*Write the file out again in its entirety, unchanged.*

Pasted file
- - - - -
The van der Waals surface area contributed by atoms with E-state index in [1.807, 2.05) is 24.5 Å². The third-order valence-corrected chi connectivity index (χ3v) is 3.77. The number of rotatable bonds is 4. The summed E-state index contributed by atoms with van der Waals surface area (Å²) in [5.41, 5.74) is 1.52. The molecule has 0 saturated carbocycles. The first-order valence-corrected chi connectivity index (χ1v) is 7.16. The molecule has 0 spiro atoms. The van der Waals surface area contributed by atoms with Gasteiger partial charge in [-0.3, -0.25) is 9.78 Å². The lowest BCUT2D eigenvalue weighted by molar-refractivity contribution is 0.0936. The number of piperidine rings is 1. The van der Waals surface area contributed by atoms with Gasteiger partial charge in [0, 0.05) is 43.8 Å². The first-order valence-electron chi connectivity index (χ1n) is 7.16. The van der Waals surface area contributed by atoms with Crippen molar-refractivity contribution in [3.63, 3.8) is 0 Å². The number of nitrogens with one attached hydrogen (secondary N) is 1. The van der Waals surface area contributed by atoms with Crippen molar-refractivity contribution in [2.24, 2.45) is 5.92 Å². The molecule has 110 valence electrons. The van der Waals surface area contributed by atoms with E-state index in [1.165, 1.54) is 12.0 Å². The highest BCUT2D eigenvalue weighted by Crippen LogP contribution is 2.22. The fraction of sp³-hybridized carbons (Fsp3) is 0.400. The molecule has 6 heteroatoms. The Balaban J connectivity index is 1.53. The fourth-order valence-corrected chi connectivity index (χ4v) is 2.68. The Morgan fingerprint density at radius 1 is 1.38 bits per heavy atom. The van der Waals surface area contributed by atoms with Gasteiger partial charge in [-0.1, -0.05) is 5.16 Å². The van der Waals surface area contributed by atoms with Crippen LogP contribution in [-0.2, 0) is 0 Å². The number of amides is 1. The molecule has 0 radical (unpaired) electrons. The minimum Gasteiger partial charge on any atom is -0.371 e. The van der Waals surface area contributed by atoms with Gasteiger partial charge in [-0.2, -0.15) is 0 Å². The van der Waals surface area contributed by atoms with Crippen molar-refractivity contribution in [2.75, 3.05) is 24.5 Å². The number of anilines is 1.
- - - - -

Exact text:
The van der Waals surface area contributed by atoms with E-state index in [1.807, 2.05) is 24.5 Å². The third-order valence-corrected chi connectivity index (χ3v) is 3.77. The number of rotatable bonds is 4. The summed E-state index contributed by atoms with van der Waals surface area (Å²) in [5.41, 5.74) is 1.52. The molecule has 0 saturated carbocycles. The first-order valence-corrected chi connectivity index (χ1v) is 7.16. The molecule has 0 spiro atoms. The van der Waals surface area contributed by atoms with Gasteiger partial charge in [-0.3, -0.25) is 9.78 Å². The lowest BCUT2D eigenvalue weighted by molar-refractivity contribution is 0.0936. The number of piperidine rings is 1. The van der Waals surface area contributed by atoms with Gasteiger partial charge in [0, 0.05) is 43.8 Å². The first-order valence-electron chi connectivity index (χ1n) is 7.16. The van der Waals surface area contributed by atoms with Crippen molar-refractivity contribution in [3.63, 3.8) is 0 Å². The number of nitrogens with one attached hydrogen (secondary N) is 1. The van der Waals surface area contributed by atoms with Crippen molar-refractivity contribution in [2.24, 2.45) is 5.92 Å². The molecule has 110 valence electrons. The van der Waals surface area contributed by atoms with E-state index in [1.165, 1.54) is 12.0 Å². The highest BCUT2D eigenvalue weighted by Crippen LogP contribution is 2.22. The fraction of sp³-hybridized carbons (Fsp3) is 0.400. The molecule has 6 heteroatoms. The Balaban J connectivity index is 1.53. The fourth-order valence-corrected chi connectivity index (χ4v) is 2.68. The Morgan fingerprint density at radius 1 is 1.38 bits per heavy atom. The van der Waals surface area contributed by atoms with Gasteiger partial charge in [-0.1, -0.05) is 5.16 Å². The van der Waals surface area contributed by atoms with Crippen LogP contribution in [-0.2, 0) is 0 Å². The number of amides is 1. The molecule has 0 radical (unpaired) electrons. The minimum Gasteiger partial charge on any atom is -0.371 e. The van der Waals surface area contributed by atoms with Gasteiger partial charge in [-0.2, -0.15) is 0 Å². The van der Waals surface area contributed by atoms with Crippen molar-refractivity contribution in [2.75, 3.05) is 24.5 Å². The number of anilines is 1.